These foods provide probiotics to our intestines, which help us break down foods and extract nutrients. A healthy gut biome has been shown to be protective against inflammatory diseases, mental illness, and digestive disorders. It’s also essential for optimal immune, brain, and hormone function. Additionally, the gut biome may be the single most important factor in whether we gain or lose weight easily. In mice, changing the bacteria in the gut changes the body weight with no other factor altered! Adding these interesting foods can do a lot to change our own health outcomes!

Super seafood

Wild caught seafood is abundant in protein, nutrients, and minerals - from nori to fish to crustaceans. We all know about the benefits of salmon, but did you know smaller fish are known to be lower in mercury and packed with omega 3 fatty acids, which are the ones that substantially reduce inflammation in the body? Add seafood at least one to two times a week to experience the full benefit, including seaweeds. This is a really easy addition to your super sized salad, as with the tuna in the salad nicoise, above.

It’s not offal

While organ meat may not be as popular as it once was, chefs are starting to realize the importance of eating nose to tail and the nutrient density of offal. It’s also lower in price. If the flavour or texture is something you don’t like, grinding organ meat fine and adding it to other dishes of ground meat is an easy way to hide it. Meatloaf, meatballs, burgers, and sliders are all easy ways to add organ meat to dishes without overwhelming a dish or raising any ire from finicky family members. It’s an easy way to get abundant nutrients for physical and mental health.

Quality over quantity

Who doesn’t love a deal? But is it really a great value if the quality is questionable? This is the case with many food products. More expensive doesn’t always equal better quality, as branding plays a role, too, but reading product labels you will come to understand when quality is at stake. Purchasing quality oils, sugars, flours, and meats will do a lot to improve overall health. Sprouted ezekiel bread or natural sourdough bread for someone with a sensitive digestive system - can make a huge difference for overall health. Be super picky and wherever possible, choose quality first.

Homemade treats

Making our sweets and treats at home helps us to ensure the ingredients are as fresh and natural and high quality as possible. Homemade cookies, cakes, chips, and popcorn are infinitely healthier than store bought. This is because of the quality of the ingredients. Last week, I did a list of the sugar substitutes that are least likely to spike blood sugar. Incorporate these into your treats, and swap out the ones you purchase pre-made. Try almond and coconut flour in exchange for wheat-based products. Replace vegetable oils with natural butter and coconut oil. There isn’t much you can’t mimic with these more wholesome ingredients. This way you can have your cake and guilt-free, too!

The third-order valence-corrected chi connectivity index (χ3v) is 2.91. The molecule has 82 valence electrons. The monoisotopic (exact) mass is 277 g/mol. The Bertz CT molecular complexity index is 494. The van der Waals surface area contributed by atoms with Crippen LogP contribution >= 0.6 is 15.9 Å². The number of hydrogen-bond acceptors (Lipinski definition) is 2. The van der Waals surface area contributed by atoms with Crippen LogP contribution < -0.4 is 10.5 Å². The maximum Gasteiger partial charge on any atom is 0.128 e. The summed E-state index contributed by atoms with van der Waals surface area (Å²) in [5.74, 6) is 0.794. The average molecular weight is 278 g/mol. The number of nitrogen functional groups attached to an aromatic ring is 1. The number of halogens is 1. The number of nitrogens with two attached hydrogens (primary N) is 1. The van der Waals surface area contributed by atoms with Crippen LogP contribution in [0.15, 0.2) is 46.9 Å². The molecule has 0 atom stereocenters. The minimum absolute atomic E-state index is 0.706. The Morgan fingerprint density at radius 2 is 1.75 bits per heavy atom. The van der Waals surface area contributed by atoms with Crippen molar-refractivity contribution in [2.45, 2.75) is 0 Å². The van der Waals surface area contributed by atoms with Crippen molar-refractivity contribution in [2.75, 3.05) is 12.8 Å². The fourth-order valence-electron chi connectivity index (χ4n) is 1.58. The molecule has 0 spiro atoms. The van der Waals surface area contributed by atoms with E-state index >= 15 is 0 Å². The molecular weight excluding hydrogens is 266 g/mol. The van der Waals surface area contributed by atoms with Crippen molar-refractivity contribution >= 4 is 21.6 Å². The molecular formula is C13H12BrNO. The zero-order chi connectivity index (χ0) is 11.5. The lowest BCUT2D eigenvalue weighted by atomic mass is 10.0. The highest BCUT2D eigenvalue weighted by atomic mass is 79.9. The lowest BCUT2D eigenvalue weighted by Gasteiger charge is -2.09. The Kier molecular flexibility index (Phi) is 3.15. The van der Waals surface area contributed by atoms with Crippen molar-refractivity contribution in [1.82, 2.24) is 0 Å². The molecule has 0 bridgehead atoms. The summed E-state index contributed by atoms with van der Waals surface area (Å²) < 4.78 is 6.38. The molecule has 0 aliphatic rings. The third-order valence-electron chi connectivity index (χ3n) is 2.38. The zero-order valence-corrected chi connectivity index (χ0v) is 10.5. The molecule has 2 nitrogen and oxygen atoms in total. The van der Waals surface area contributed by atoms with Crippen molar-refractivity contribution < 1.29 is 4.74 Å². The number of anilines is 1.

Protein power

Protein smoothies are another great way to add nutrients to your day. They can serve as a quick and easy meal replacement when you’re busy and on the go - and are very versatile. They can keep you from blood sugar mood and energy swings and from snacking or losing self control when you don’t have time for a full meal. You can make fruit or chocolate flavoured protein smoothies, depending on your preference. Just look for a protein powder that is naturally flavoured with no sugar! Add to this your milk of choice and some fruit or cocoa and vanilla with ice. You can also add superfoods and some quality kefir for that fermented food fix! Over time you will notice a drop in your appetite and waist when you incorporate a low sugar, high protein smoothie as a meal replacement with regularity.

These are just some of the easy things you can add to improve your diet and health easily. I hope you find it helpful! As always, if you have your own nutrition related question, send me an email. If you’d like to read more articles like this, you can find me here.

Nonie Nutritionista